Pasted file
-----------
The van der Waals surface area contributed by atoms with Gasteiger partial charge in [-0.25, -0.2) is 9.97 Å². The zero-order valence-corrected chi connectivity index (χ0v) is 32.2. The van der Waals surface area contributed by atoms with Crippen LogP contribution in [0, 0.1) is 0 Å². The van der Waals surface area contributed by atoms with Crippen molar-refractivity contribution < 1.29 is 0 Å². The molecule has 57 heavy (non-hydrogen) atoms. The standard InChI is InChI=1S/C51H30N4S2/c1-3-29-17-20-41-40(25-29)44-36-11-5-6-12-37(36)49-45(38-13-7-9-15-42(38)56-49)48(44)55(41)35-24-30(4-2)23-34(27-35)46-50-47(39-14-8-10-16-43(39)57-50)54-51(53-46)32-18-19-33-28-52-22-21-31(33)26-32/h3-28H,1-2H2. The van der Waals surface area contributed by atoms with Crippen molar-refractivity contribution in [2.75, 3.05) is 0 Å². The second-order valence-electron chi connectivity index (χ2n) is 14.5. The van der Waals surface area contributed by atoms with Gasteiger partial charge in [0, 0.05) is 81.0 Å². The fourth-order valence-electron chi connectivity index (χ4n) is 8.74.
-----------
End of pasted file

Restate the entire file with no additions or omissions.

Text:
The van der Waals surface area contributed by atoms with Gasteiger partial charge in [-0.25, -0.2) is 9.97 Å². The zero-order valence-corrected chi connectivity index (χ0v) is 32.2. The van der Waals surface area contributed by atoms with Crippen LogP contribution in [0, 0.1) is 0 Å². The van der Waals surface area contributed by atoms with Crippen molar-refractivity contribution < 1.29 is 0 Å². The molecule has 57 heavy (non-hydrogen) atoms. The standard InChI is InChI=1S/C51H30N4S2/c1-3-29-17-20-41-40(25-29)44-36-11-5-6-12-37(36)49-45(38-13-7-9-15-42(38)56-49)48(44)55(41)35-24-30(4-2)23-34(27-35)46-50-47(39-14-8-10-16-43(39)57-50)54-51(53-46)32-18-19-33-28-52-22-21-31(33)26-32/h3-28H,1-2H2. The van der Waals surface area contributed by atoms with Crippen molar-refractivity contribution in [2.75, 3.05) is 0 Å². The second-order valence-electron chi connectivity index (χ2n) is 14.5. The van der Waals surface area contributed by atoms with Gasteiger partial charge in [0, 0.05) is 81.0 Å². The fourth-order valence-electron chi connectivity index (χ4n) is 8.74.